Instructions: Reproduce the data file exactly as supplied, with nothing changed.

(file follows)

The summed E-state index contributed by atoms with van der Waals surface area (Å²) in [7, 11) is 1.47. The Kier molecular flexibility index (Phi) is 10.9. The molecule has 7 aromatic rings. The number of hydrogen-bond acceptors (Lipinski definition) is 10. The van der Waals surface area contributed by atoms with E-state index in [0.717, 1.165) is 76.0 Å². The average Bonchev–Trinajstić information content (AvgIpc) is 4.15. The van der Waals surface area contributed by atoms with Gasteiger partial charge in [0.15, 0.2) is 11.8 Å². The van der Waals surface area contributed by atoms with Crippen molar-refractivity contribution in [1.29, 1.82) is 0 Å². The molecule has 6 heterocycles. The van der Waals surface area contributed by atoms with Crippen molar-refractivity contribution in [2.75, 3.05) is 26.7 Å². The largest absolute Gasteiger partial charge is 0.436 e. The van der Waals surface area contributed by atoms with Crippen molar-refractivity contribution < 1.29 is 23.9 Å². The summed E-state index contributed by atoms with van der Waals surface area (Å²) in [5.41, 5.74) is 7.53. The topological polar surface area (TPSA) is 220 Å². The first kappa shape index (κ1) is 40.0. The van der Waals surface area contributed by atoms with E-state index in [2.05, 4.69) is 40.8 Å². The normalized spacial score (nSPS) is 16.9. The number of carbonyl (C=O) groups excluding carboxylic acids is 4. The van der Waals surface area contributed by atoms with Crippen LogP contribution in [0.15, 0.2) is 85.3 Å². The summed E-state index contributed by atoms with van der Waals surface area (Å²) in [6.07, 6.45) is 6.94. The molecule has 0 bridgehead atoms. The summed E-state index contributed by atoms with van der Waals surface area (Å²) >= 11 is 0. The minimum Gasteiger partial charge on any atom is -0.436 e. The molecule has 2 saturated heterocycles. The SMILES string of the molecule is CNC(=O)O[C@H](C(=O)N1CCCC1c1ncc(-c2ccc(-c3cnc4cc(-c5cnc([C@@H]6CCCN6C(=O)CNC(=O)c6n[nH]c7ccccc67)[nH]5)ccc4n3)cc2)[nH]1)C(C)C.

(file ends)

The summed E-state index contributed by atoms with van der Waals surface area (Å²) in [7, 11) is 1.47. The Kier molecular flexibility index (Phi) is 10.9. The molecule has 7 aromatic rings. The number of hydrogen-bond acceptors (Lipinski definition) is 10. The van der Waals surface area contributed by atoms with E-state index in [0.717, 1.165) is 76.0 Å². The average Bonchev–Trinajstić information content (AvgIpc) is 4.15. The van der Waals surface area contributed by atoms with Gasteiger partial charge in [0.15, 0.2) is 11.8 Å². The van der Waals surface area contributed by atoms with Crippen molar-refractivity contribution in [1.29, 1.82) is 0 Å². The molecule has 6 heterocycles. The van der Waals surface area contributed by atoms with Crippen molar-refractivity contribution in [2.75, 3.05) is 26.7 Å². The largest absolute Gasteiger partial charge is 0.436 e. The van der Waals surface area contributed by atoms with Crippen molar-refractivity contribution < 1.29 is 23.9 Å². The summed E-state index contributed by atoms with van der Waals surface area (Å²) in [5.41, 5.74) is 7.53. The topological polar surface area (TPSA) is 220 Å². The first kappa shape index (κ1) is 40.0. The van der Waals surface area contributed by atoms with E-state index in [2.05, 4.69) is 40.8 Å². The normalized spacial score (nSPS) is 16.9. The number of carbonyl (C=O) groups excluding carboxylic acids is 4. The van der Waals surface area contributed by atoms with Crippen LogP contribution in [0.15, 0.2) is 85.3 Å². The summed E-state index contributed by atoms with van der Waals surface area (Å²) in [6.07, 6.45) is 6.94. The molecule has 0 bridgehead atoms. The summed E-state index contributed by atoms with van der Waals surface area (Å²) >= 11 is 0. The minimum Gasteiger partial charge on any atom is -0.436 e. The molecule has 2 saturated heterocycles. The SMILES string of the molecule is CNC(=O)O[C@H](C(=O)N1CCCC1c1ncc(-c2ccc(-c3cnc4cc(-c5cnc([C@@H]6CCCN6C(=O)CNC(=O)c6n[nH]c7ccccc67)[nH]5)ccc4n3)cc2)[nH]1)C(C)C.